Artist David Medalla—the kinetic art pioneer known for his Cloud Canyons foam sculptures—has died, aged 82

Tributes paid to Manila-born trailblazer who co-founded hugely influential Signals gallery in 1960s London

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David Medalla with his work Cloud Canyons, part of the inaugural Hepworth Prize for Sculpture 2016 Alamy

David Medalla with his work Cloud Canyons, part of the inaugural Hepworth Prize for Sculpture 2016 Alamy

Filipino artist David Medalla, who once described himself as a “poet who celebrates physics”, has died at the age of 82. Medalla’s partner and collaborator, Adam Nankervis, confirmed his death in a Facebook post, saying that many artists were “inspired by his genius as an artist, poet, activist, wit, philosopher and raconteur”.

Curators at the Queensland Art Gallery/Gallery of Modern Art in Brisbane say online that “Medalla’s unpredictable and playful approach to art-making has made him difficult to categorise, but he is increasingly recognised as a significant figure in the development of installation, kinetic and participatory art.”

The artist is known for his “auto-creative” Cloud Canyons sculptures—organic, shifting foam sculptures begun in the 1960s—which are cited as key examples of kinetic art. Marcel Duchamp even created Medallic Sculpture in 1968 as a tribute to Medalla and his bubble machines.

Tate in London owns Cloud Canyons No. 3: An Ensemble of Bubble Machines (Auto Creative Sculptures), one of the earliest bubble machines made in 1961. Its display caption reads: “The streams of bubbles evoke cells yet also embody the ephemeral, hovering between a material presence and an immaterial nothingness.”

In 2016, Medalla exhibited his signature foam-producing sculptures at Hepworth Wakefield gallery in West Yorkshire when he was nominated for the inaugural Hepworth Prize for Sculpture. Andrew Bonacina, chief curator at Hepworth Wakefield, wrote on Instagram that Medalla was a “fount of knowledge, wisdom… and a brilliant, completely unique artist”.

In an interview with Nankervis, published in Mousse magazine in 2011, Medalla explained the genesis of the bubble machines, saying: “All my work is informed by personal experience. It is the seed to which I apply a transcendent dialogue. The idea for my first bubble machine was rooted in a complex combination of many memories. During the Second World War, I was in my sister’s arms when I saw a young Filipino guerrilla shot by a Japanese soldier. The young guerrilla ran into our garden. The sight of him lying there dying, red blood bubbles foaming from his mouth, made a strong impression on me.”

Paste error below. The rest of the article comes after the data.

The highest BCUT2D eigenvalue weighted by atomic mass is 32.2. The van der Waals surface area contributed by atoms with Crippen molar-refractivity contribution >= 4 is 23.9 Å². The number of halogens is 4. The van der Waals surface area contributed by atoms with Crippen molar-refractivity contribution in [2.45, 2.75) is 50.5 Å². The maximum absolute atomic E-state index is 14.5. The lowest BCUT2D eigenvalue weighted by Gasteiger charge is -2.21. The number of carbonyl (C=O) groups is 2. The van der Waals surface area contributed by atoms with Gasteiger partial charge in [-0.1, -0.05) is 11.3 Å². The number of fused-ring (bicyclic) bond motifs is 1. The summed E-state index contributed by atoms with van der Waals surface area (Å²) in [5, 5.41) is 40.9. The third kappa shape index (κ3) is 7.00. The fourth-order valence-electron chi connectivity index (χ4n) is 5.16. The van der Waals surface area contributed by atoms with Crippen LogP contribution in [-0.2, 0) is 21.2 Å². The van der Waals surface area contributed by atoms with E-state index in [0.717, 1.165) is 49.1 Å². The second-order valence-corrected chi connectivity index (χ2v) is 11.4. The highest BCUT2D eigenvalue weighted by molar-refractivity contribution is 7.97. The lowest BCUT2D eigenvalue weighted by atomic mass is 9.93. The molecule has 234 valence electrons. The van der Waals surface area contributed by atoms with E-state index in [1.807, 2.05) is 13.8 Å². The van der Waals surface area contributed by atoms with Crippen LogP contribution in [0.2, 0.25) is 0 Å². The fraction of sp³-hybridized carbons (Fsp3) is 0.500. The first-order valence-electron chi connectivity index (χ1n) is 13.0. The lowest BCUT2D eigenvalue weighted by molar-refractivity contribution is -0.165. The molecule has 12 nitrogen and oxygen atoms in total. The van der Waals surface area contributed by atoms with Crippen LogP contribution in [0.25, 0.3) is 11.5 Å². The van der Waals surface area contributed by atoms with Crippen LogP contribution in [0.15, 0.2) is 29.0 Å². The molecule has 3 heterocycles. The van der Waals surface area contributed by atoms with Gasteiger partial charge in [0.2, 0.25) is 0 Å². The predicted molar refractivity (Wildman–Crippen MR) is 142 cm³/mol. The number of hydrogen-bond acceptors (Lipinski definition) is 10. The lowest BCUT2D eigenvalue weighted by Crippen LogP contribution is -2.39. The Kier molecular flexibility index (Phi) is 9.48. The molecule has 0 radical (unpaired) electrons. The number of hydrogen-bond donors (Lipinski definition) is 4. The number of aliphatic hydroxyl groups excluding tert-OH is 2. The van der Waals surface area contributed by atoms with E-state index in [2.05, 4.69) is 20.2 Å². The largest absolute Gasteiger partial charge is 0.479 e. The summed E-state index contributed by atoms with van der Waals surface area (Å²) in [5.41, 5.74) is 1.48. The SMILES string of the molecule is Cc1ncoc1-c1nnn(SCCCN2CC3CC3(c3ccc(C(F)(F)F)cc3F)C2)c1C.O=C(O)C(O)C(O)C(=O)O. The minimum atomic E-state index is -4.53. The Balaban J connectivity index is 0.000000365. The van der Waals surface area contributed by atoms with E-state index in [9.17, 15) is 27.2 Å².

Medalla was born in Manila in the Phillippines in 1938, and enrolled at a very young age—reportedly around 12—at Columbia University in New York where he studied ancient Greek drama and modern literature. He relocated to Paris where he showed his first bubble machine to the French philosopher Gaston Bachelard in 1963, according to Mousse.

His career then flourished in London where Medalla co-founded Signals Gallery along with artists Gustav Metzger and Marcello Salvadori. The gallery, which presented international kinetic art, had a huge impact on the city’s avant-garde art scene. In 2018, Thomas Dane Gallery in London and Kurimanzutto gallery in New Mexico co-organised Signals: If You Like I Shall Grow which brought together the works of Medalla, Metzger and Salvadori.

Kurimanzutto wrote at the time: “Celebrated internationally for its ground-breaking series of solo exhibitions, by artists including Lygia Clark, Jesus Rafael Soto, and Mira Schendel, Signals London also used group exhibitions as a device for creating aesthetic relationships between the diverse national and international avant-garde networks orbiting its founders.”

Crucially, Medalla’s work was included in curator Harald Szeemann's exhibition 'Weiss auf Weiss' (1966) and 'Live in Your Head: When Attitudes Become Form' at the Kunsthalle Bern (1969), and also in the Documenta 5 exhibition in 1972 in Kassel.

Biennial curators today have also reassessed his canon. Medalla’s work was included in the 2017 Venice Biennale curated by Christine Macel of the Centre Pompidou. “[She] did a really good job in challenging some of the gender stereotypes around textiles, and in this context I loved David Medalla’s piece in the Arsenale [A Stitch in Time, 1968-2017]—in the melee of Venice it was lovely to have something that rooted you to a moment of reflection,” Maria Balshaw, Tate director, said.

UPDATE: This article was amended to include Medalla's correct age on his death (82).

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